Pictured Rocks National Lakeshore stretches for 42 miles along the Upper Peninsula’s Lake Superior shore between Grand Marais in the east and Munising to the west. Thanks to its namesake stone cliffs, plus multiple waterfalls and its location on the Great Lake, the National Park is known for spectacular ice climbing opportunities. Towering frozen columns and blue ice curtains usually last into late March. The host of the annual Michigan Ice Fest in early February, Down Wind Sports in Marquette and Houghton, rents ice climbing equipment.
(TIP: You can limber up or learn how to tackle the ice on man-made 45-foot and 75-foot towers at Peabody Ice Climbing on a former farm in the Lower Peninsula town of Fenton.)
Cross country skiers and snowshoers (pdf 220kb) who venture through the Pictured Rocks wilderness are rewarded with views of incredible snow and ice formations on cliffs, in coves and caves, and on beaches alongside the frozen whitecaps of Lake Superior.
Experienced backcountry campers (pdf 84kb) who want to go where their cell phones won’t work enjoy the solitude of Pictured Rocks all year ‘round, but especially in the quiet of winter.
In the northwest Lower Peninsula along Lake Michigan, Sleeping Bear Dunes National Lakeshore is known for its wall of sand that reaches more than 400 feet high; the challenging Dune Climb turns into a sledding hill in winter. Snowshoers can venture over all snow-covered grounds, including the one-of-a-kind dunes, while cross country skiers have a choice of trails throughout the park, which covers 71,000 acres and 30 miles of Great Lake shoreline. Backcountry campers ski and snowshoe are welcome at Sleeping Bear’s rustic White Pine campground.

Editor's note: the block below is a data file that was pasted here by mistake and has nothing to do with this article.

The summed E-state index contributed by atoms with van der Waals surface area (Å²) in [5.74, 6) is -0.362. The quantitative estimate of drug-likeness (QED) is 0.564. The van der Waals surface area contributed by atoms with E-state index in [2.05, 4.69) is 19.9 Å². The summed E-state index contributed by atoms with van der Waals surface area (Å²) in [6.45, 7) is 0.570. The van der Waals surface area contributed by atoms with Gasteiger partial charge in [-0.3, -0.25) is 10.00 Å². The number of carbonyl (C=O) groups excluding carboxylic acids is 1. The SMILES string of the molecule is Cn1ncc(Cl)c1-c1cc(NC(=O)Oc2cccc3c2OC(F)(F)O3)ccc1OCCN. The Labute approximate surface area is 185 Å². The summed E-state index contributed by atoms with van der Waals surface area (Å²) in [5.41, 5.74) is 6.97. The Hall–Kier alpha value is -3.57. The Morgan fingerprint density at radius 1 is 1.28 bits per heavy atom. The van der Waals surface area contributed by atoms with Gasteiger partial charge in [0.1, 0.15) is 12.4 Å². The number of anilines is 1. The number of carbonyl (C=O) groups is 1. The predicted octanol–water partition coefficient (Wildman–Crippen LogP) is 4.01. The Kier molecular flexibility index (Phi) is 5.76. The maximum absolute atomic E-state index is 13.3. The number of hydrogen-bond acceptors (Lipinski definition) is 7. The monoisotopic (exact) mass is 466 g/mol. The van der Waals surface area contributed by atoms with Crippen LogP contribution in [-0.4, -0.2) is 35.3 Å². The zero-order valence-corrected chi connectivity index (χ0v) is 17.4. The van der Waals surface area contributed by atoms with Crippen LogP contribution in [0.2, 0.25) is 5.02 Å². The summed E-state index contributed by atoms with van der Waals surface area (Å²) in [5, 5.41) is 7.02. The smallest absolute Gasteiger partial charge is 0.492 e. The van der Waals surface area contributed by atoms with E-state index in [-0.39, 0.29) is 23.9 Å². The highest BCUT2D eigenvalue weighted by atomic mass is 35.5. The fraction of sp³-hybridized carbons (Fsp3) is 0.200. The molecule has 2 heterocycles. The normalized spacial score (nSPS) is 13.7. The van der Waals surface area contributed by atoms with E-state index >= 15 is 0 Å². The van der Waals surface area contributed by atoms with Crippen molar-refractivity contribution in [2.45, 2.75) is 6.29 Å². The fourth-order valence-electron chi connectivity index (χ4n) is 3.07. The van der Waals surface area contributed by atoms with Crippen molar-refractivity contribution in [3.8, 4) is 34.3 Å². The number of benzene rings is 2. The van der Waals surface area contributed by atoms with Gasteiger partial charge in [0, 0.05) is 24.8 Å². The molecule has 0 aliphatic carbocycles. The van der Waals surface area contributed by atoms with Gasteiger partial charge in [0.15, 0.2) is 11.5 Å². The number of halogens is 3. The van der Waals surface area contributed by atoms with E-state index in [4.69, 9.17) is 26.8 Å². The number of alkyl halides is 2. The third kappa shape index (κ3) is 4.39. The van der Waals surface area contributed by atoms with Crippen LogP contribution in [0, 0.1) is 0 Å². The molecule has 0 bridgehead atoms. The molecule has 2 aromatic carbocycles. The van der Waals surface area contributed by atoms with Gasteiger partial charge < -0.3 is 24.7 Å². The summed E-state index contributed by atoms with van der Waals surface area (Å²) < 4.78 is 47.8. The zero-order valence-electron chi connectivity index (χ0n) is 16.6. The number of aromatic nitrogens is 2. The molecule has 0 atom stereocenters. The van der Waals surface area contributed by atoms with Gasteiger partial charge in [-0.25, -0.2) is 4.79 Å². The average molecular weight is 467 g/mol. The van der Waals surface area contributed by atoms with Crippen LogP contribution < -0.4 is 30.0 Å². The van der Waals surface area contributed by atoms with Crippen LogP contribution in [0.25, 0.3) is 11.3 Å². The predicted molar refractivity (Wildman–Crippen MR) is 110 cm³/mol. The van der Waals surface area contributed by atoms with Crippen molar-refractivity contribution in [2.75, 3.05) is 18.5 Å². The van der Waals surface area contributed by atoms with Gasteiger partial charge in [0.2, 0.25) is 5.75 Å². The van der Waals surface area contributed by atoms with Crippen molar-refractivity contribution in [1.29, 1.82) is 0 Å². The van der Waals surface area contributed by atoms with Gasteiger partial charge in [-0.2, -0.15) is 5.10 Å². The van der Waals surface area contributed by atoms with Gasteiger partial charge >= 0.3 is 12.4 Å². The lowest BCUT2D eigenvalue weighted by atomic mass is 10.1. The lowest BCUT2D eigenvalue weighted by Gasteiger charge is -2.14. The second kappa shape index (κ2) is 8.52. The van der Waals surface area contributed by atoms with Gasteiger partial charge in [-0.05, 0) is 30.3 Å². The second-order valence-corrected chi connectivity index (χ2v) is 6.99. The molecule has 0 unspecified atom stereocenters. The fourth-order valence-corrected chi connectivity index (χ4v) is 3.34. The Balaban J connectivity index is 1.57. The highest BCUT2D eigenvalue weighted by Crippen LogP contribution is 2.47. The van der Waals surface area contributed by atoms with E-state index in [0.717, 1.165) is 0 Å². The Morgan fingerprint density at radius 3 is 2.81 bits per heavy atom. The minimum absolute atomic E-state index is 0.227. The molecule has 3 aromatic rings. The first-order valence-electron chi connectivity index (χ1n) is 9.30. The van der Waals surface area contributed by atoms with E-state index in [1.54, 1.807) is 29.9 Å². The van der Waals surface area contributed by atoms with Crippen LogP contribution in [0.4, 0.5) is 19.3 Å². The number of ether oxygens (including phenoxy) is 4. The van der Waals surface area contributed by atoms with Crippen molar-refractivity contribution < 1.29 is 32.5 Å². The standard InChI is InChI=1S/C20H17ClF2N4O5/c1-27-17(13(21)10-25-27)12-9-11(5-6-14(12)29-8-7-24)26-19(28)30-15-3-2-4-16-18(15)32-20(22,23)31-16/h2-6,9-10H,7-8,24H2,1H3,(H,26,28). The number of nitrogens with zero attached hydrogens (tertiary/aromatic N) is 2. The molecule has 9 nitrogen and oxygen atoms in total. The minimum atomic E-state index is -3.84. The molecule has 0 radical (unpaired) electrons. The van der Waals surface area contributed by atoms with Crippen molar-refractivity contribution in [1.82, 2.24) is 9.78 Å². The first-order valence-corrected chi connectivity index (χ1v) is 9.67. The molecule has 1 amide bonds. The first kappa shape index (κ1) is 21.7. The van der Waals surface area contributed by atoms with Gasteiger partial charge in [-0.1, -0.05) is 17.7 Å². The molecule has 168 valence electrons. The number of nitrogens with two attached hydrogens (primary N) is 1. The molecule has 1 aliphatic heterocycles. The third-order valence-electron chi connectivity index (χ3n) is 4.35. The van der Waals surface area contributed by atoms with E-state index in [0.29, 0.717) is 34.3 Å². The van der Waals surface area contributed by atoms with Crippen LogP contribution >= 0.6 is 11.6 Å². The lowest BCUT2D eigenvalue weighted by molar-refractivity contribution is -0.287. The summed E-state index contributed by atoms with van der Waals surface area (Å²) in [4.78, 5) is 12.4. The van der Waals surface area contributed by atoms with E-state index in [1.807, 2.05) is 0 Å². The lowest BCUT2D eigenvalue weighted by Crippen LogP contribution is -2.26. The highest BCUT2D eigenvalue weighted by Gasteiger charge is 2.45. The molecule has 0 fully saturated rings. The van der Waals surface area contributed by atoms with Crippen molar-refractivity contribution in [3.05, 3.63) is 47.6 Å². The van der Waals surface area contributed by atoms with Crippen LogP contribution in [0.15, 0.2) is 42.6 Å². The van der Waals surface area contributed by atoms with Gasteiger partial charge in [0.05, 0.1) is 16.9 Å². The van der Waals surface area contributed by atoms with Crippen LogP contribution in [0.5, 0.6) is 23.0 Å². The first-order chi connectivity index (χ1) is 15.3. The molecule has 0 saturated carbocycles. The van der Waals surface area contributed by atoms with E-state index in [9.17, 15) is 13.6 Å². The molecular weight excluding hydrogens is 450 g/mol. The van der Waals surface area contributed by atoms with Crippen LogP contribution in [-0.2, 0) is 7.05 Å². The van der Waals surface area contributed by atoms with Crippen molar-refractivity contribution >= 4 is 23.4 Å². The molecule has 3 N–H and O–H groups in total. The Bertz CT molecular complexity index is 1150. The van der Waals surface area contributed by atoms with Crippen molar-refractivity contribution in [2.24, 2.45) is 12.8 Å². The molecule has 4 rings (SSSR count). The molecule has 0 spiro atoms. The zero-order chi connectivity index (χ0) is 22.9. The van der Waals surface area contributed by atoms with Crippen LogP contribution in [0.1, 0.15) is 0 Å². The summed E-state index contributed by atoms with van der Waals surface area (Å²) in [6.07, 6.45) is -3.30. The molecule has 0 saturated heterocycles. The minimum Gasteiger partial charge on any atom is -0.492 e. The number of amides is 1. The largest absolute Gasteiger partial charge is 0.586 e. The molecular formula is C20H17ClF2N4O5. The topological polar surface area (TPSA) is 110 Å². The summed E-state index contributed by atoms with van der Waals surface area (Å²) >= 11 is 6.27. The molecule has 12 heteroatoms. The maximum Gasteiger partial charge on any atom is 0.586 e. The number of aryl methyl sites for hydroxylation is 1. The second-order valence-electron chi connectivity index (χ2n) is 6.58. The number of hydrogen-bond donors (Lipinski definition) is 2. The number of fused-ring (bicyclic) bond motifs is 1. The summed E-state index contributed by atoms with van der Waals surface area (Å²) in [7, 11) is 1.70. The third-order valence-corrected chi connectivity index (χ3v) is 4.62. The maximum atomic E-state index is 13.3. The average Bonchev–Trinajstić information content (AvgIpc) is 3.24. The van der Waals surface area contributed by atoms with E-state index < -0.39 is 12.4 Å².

It’s not a National Park, but it’s a Pure Michigan treasure. Porcupine Mountains Wilderness State Park is 60,000 rugged acres of wooded wonderland in the far western UP on Lake Superior. Challenging and scenic Nordic ski trails (pdf 520kb) venture into remote wooded areas and lead to unsurpassed views. Snowshoers have even more options in the “Porkies,” where a 35,000-acre tract of virgin hardwood-hemlock forest still stands.
Downhill skiers and snowboarders can tackle a 5,800-foot trail and a vertical drop of 641 feet, and access 100 acres of backcountry terrain via the Expedition Everest Snowcat. Bonus: Every run overlooks Lake Superior.
For an unforgettable winter wilderness camping experience rent one of the Porkies’ yurts; expert backcountry skills are required to reach Lost Creek Yurt by cross country ski or snowshoe.